FTC approves final order with commercial trucking services company
Posted February 2, 2016
Following a public comment period, the Federal Trade Commission (FTC) has approved a final order settling charges that an Idaho-based company that provides drug and alcohol testing and other services to commercial trucking companies and their drivers, illegally invited one of its competitors to enter into a customer allocation agreement.
Under the order, first announced in December 2015, the company must stop communicating with its competitors about prices, and is barred from soliciting, entering into, or maintaining an agreement with any competitor to divide markets, allocate customers, or fix prices; and from urging any competitor to raise, fix, or maintain prices, or to limit or reduce service.
According to the complaint, the company and a competitor market and sell similar services in direct competition. Beginning in 2013, the two companies have competed for one another’s customers by offering lower prices for similar services. In some instances, one rival has induced a customer, whose contract is terminable at will, to switch service providers by offering lower prices.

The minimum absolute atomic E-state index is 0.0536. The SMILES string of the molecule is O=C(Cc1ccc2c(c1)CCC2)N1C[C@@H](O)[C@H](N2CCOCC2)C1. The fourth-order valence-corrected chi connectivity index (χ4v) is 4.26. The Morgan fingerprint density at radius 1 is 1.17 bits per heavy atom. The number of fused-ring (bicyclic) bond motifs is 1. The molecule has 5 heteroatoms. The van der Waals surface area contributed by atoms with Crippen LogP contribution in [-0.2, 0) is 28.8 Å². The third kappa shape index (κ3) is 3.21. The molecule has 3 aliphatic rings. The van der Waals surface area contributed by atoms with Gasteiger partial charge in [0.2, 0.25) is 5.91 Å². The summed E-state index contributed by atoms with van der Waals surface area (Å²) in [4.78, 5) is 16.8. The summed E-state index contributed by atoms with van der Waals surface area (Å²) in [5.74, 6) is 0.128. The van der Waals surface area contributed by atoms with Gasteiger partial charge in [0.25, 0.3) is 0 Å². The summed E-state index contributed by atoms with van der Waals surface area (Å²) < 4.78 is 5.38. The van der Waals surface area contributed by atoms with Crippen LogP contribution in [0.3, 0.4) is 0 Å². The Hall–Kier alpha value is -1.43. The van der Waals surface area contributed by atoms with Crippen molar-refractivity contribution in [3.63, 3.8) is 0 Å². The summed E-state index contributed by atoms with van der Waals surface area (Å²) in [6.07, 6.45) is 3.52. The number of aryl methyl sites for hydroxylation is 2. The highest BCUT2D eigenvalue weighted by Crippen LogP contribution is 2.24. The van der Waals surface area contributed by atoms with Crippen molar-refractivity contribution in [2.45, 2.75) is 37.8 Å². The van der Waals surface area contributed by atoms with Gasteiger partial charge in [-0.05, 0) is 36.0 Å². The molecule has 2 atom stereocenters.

On or about June 27, 2014, the president of the company contacted the competitor to complain about the actions of the competitor’s sales personnel that led a customer to switch service providers. The president requested a meeting with its competitor to discuss the matter.
On or about July 10, 2014, the president met with the principals of the competitor. The president proposed that the firms agree not to solicit or compete for one another’s customers. Specifically, the president proposed that his company and the competitor should reciprocally agree to refrain from selling or attempting to sell a service to a customer if the rival firm had previously arranged to sell the same service to the customer. The president referred to this arrangement as “First Call Wins,” and explained that such agreement would allow each company to sell its services to customers without fearing that its rival would later undercut it with a lower price offer.
According to the agency, the company invited a competitor to enter into an agreement to allocate customers, in violation of Section 5 of the Federal Trade Commission Act, as amended. The acts and practices of the company, as alleged, constitute unfair methods of competition in or affecting commerce in violation of Section 5 of the Federal Trade Commission Act, as amended.
J. J. Keller's Alcohol & Drugs: DOT Compliance Manual is an easy-to-use manual that can help you understand and comply with DOT's Alcohol & Drug Testing requirements, including 49 CFR Parts 382 and 40.
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